Treatment of sexually transmitted infections at the primary health care level in Tajikistan


Tajikistan is one of the countries implementing WHO recommended sexually transmitted infections (STI) syndrome treatment at the primary health care level. This kind of service provision was started with a Global Fund HIV/AIDS, tuberculosis and malaria (GF ATM) grant for labour migrants and their family members. In total, 45 friendly cabinets throughout the country have been established to provide STI syndrome treatment, HIV and STI prevention services and free of charge.

From 11-14 April, based on requests from the United Nations Development Programme (UNDP) in Tajikistan (the principal recipient of the GF ATM grant in Tajikistan) and the Ministry of Health, WHO/Europe and the WHO Country office in Tajikistan organized an evaluation of activities of these cabinets in order to identify challenges and develop recommendations to improve and strengthen their capacity.  
For this purpose, a team of experts from WHO and the National STI Center visited nine districts of Tajikistan situated in different administrative regions. The evaluation showed a high demand for these kinds of services, not only among labour migrants and their family members, but also among the general population.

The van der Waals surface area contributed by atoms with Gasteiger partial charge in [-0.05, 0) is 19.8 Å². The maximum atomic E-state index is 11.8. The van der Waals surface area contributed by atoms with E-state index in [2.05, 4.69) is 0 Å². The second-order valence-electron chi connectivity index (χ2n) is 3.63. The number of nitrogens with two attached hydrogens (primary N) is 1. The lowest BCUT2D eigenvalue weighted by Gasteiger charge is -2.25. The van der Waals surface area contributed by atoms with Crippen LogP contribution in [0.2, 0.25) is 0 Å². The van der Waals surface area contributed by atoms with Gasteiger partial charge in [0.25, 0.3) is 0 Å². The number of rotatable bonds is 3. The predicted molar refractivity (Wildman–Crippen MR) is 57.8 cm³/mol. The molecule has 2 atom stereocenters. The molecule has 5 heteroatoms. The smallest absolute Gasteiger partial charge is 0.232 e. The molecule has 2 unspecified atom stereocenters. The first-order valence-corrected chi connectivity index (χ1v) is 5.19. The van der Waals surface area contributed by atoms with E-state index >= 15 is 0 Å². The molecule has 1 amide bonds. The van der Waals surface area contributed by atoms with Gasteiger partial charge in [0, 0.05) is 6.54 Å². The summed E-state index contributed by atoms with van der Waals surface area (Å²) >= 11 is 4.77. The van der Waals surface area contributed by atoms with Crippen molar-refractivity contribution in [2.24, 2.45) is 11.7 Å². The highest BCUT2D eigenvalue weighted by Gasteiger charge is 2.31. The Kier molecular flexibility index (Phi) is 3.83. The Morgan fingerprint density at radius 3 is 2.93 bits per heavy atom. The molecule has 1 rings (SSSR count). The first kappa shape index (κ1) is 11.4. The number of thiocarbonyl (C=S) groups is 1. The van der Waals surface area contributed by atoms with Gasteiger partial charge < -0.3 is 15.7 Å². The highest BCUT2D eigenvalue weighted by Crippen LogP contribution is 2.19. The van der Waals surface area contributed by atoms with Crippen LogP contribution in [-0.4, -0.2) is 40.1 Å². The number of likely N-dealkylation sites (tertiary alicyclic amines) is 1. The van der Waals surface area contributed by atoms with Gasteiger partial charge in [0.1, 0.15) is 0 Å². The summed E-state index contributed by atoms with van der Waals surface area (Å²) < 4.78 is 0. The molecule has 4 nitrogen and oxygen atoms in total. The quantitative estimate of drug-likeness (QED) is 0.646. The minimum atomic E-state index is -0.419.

The mission concluded with a 2-day workshop 15-16 April 2011, which aimed to openly discuss evaluation findings and challenges with the service providers and national authorities. During the workshop participants also had a chance to refresh their knowledge on the WHO Global Strategy on STI Prevention and Control for 2006-2015, progress achieved on STI management in eastern Europe and the WHO syndrome treatment approach. At the end of the workshop participants came up with recommendations which will be included in the evaluation report. The main recommendations were to establish a mechanism for uninterrupted drug supply, to strengthen monitoring and evaluation and to find possibility to expand this experience in other districts of Tajikistan with high level of labour migration.